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Please see which of the following two clauses is correct/better?

1) The cow came out of the truck.
2) The cow came out from the truck.

5
  • 1
    Could someone transfer this to ELL, which would probably be closed for being a duplicate? Commented Sep 22, 2015 at 10:11
  • 2
    @BlessedGeek: since ELL site graduation, you can vote to close with "belongs on ELL" as a predefined reason :)
    – oerkelens
    Commented Sep 22, 2015 at 10:21
  • Related: Can I say “I'm making power to get out from my bed.”? Commented Sep 23, 2015 at 0:27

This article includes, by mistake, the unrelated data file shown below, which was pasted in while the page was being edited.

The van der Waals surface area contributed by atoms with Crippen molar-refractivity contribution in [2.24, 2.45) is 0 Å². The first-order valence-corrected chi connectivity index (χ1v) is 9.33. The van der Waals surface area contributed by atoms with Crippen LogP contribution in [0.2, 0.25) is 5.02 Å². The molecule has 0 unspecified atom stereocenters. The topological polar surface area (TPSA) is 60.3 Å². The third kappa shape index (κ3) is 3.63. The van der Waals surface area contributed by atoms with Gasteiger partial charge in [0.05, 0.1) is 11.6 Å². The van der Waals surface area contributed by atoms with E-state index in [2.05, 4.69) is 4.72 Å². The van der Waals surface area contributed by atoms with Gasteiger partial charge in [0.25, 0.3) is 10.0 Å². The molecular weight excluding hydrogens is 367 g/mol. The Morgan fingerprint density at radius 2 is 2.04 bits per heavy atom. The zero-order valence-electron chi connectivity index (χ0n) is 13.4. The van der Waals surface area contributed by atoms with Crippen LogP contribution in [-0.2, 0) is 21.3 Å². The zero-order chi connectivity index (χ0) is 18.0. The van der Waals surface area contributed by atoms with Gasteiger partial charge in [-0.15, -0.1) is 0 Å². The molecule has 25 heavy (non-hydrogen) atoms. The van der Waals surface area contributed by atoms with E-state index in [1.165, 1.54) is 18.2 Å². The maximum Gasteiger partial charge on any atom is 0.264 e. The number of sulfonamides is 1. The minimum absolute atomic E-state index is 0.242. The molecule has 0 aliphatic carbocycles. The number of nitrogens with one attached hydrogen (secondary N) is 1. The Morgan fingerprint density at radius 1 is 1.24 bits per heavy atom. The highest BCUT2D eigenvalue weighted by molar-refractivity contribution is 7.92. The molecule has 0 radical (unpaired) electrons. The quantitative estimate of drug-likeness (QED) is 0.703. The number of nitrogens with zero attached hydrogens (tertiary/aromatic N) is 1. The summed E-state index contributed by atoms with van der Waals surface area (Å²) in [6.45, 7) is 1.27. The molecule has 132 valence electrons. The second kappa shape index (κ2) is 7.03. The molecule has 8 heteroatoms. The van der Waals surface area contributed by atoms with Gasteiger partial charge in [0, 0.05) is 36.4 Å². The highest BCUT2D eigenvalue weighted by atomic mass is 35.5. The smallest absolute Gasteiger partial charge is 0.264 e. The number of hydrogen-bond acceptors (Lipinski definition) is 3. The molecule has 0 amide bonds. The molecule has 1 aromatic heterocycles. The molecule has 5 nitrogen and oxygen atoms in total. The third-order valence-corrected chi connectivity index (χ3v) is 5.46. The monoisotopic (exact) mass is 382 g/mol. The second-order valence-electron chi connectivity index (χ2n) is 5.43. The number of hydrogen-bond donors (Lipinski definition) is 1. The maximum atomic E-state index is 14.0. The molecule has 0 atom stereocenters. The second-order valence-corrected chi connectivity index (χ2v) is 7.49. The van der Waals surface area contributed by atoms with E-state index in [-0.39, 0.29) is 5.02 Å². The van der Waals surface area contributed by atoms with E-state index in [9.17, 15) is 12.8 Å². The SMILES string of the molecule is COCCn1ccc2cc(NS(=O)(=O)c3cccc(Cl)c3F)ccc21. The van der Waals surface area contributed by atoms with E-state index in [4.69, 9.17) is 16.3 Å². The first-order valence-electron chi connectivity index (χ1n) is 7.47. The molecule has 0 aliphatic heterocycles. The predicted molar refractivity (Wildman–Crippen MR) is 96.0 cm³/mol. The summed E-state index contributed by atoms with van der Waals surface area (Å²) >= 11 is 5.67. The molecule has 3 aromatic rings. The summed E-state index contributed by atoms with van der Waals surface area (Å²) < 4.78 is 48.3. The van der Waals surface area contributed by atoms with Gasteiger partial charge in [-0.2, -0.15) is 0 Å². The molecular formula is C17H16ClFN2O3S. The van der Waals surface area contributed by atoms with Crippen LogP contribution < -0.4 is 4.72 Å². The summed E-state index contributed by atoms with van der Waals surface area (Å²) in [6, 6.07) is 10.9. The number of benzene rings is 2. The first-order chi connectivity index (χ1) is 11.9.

• 1
    Both are correct, but "out of the truck" is easier to say and therefore more likely to be used.
    – kelario
    Commented Sep 28, 2015 at 0:38
  • Both convey the same meaning, but "out of" is normally used in America. "out from" is the preposition form that my native-German-speaking relatives usually use. Commented Sep 28, 2015 at 21:49

2 Answers 2

1

Both are grammatically correct as well as understandable. As an American I feel that out of <location> feels more natural.

However, you can use out from <preposition> <location>. For example:

Come out from under that rock!

The suspect came out from behind the tree with his hands held up.

0

I'd go with number 1.

"From" is generally used with places larger than trucks. :-)

E.G. He came from Chicago.

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